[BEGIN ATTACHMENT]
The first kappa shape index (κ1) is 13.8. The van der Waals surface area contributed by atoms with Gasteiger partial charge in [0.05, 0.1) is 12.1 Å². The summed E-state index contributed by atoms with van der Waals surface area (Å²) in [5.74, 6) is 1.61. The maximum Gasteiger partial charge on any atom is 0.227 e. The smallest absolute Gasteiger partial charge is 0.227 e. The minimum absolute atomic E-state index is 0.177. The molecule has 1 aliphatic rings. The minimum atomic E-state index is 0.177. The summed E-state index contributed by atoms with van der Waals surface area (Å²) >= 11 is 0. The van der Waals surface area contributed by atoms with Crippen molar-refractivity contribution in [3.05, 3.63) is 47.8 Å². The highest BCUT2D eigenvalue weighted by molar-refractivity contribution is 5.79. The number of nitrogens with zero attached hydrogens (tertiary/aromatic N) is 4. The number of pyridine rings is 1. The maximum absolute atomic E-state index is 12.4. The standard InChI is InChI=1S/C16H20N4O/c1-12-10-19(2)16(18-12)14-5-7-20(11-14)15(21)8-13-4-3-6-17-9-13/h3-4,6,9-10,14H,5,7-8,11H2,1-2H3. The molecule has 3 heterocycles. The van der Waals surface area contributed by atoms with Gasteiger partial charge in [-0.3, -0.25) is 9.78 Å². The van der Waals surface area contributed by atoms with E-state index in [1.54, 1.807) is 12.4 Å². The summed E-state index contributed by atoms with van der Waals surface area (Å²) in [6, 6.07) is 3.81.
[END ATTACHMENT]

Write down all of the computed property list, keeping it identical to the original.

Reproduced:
The first kappa shape index (κ1) is 13.8. The van der Waals surface area contributed by atoms with Gasteiger partial charge in [0.05, 0.1) is 12.1 Å². The summed E-state index contributed by atoms with van der Waals surface area (Å²) in [5.74, 6) is 1.61. The maximum Gasteiger partial charge on any atom is 0.227 e. The smallest absolute Gasteiger partial charge is 0.227 e. The minimum absolute atomic E-state index is 0.177. The molecule has 1 aliphatic rings. The minimum atomic E-state index is 0.177. The summed E-state index contributed by atoms with van der Waals surface area (Å²) >= 11 is 0. The van der Waals surface area contributed by atoms with Crippen molar-refractivity contribution in [3.05, 3.63) is 47.8 Å². The highest BCUT2D eigenvalue weighted by molar-refractivity contribution is 5.79. The number of nitrogens with zero attached hydrogens (tertiary/aromatic N) is 4. The number of pyridine rings is 1. The maximum absolute atomic E-state index is 12.4. The standard InChI is InChI=1S/C16H20N4O/c1-12-10-19(2)16(18-12)14-5-7-20(11-14)15(21)8-13-4-3-6-17-9-13/h3-4,6,9-10,14H,5,7-8,11H2,1-2H3. The molecule has 3 heterocycles. The van der Waals surface area contributed by atoms with Gasteiger partial charge in [-0.3, -0.25) is 9.78 Å². The van der Waals surface area contributed by atoms with E-state index in [1.54, 1.807) is 12.4 Å². The summed E-state index contributed by atoms with van der Waals surface area (Å²) in [6, 6.07) is 3.81.